Save SF Bike is proud of our slate of seven candidates who are running for the SF Bike Coalition Board of Directors. All seven are committed to our platform to keep the Bike Coalition democratic and reinvigorate this great organization. Voting will be November 15 through December 30, 2015. You must be an SFBC member by November 15 to be eligible to vote.
- Bob Allen – Director of Transportation Justice Program at Urban Habitat
- Mary Kay Chin – Co-founder of SF Yellow Bike Project, 2015 Golden Wheel Award winner
- Oscar Grande – Founder of Bicis del Pueblo community bike project
- Beatriz Herrera – Former community organizer with Causa Justa::Just Cause
- Dr. Shirley Johnson – Leader of BIKES ONboard project, 2014 Golden Wheel Award winner
- Jane Martin – Senior Political Community Organizer, SEIU United Service Workers West
- Jeremy Pollock – Legislative Aide to San Francisco Supervisor John Avalos
Bob Allen has over a decade of experience as a campaign organizer and policy advocate for urban justice including transportation, housing and community development. Bob has worked nationally on advocacy to shift federal funds from highways to transit, walking and biking. He’s helped lead similar regional advocacy efforts for the Bay Area’s regional climate change plan known as Plan Bay Area.
In San Francisco, Bob has supported campaigns to expand transit access for youth and to increase transportation funding including for walking and biking. He views biking as an important component of San Francisco’s transportation network. Bob believes the San Francisco Bicycle Coalition plays an important role in shaping transportation and the urban environment in San Francisco especially in the context of gentrification and displacement. Because of this role he believes the Coalition needs robust member participation, genuine democratic governance and transparency.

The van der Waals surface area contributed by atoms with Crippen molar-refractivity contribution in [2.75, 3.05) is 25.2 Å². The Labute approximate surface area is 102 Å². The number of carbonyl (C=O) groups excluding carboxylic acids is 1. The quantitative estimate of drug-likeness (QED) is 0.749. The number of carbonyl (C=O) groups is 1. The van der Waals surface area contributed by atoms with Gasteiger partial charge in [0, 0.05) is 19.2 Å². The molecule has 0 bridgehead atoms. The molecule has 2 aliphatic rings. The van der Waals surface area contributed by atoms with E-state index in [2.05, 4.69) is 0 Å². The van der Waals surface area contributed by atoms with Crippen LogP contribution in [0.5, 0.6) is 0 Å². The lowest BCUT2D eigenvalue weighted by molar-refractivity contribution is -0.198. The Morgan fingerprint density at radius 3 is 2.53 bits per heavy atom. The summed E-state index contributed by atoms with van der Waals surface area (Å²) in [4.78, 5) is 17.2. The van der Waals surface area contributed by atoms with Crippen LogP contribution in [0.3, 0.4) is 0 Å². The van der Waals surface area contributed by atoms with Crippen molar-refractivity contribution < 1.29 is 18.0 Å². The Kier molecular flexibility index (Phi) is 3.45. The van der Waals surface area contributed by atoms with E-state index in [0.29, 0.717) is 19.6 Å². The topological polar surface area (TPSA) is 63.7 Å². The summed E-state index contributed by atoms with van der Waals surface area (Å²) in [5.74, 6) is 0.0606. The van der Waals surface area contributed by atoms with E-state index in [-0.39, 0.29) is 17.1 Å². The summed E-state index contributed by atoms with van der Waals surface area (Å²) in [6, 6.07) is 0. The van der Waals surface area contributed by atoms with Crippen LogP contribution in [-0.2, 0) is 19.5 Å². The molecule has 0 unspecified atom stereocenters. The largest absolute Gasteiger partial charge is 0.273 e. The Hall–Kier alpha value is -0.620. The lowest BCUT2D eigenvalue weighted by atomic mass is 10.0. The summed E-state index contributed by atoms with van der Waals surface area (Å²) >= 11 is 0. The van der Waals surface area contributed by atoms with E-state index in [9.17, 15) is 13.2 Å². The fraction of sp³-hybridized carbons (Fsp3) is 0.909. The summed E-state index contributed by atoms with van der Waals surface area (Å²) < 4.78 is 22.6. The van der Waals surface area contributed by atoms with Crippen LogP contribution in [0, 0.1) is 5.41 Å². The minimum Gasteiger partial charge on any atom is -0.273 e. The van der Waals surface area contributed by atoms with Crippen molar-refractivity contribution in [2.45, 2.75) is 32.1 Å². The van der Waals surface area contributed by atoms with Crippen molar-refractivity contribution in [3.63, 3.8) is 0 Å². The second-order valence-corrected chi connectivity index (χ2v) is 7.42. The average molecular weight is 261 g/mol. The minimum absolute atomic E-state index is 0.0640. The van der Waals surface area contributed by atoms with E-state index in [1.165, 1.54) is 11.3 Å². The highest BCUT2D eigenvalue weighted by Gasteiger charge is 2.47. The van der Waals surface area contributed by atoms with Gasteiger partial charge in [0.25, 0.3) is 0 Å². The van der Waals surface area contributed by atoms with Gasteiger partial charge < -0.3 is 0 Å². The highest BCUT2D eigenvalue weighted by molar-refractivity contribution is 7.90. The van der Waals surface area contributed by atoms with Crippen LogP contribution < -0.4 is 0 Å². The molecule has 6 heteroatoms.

Bob has served as Acting Executive Director of Urban Habitat, successfully written dozens of grant proposals for local and national foundations and served on the host and fundraising committees for events for several Bay Area groups. He previously served on the board of TransForm.
San Francisco native, Mary Kay Chin has a decade of community organizing experience, most recently as a co-founder of the San Francisco Yellow Bike Project (SFYBP), a community-based bicycle resource. SFYBP was one of the 2015 recipients of the SF Bicycle Coalition’s Golden Wheel award for its work in educating, empowering and connecting community members with bicycles, parts and resources. As a former SF Bicycle Coalition staffer, Mary Kay is familiar with the bicycle advocacy community.
Mary Kay has organized with other bicycle groups including Cycles of Change, the SF Bicycle Coalition, Bici Bici, San Francisco Bike Party, East Bay Bike Party and Clitoral Mass.
Mary Kay is committed to making our streets safer and more accessible for all community members, with an emphasis on women, women of color and underserved communities. Biking is Mary Kay’s primary mode of transportation, and she lives car-free in the Tenderloin. Mary Kay has been riding a bike in SF since childhood.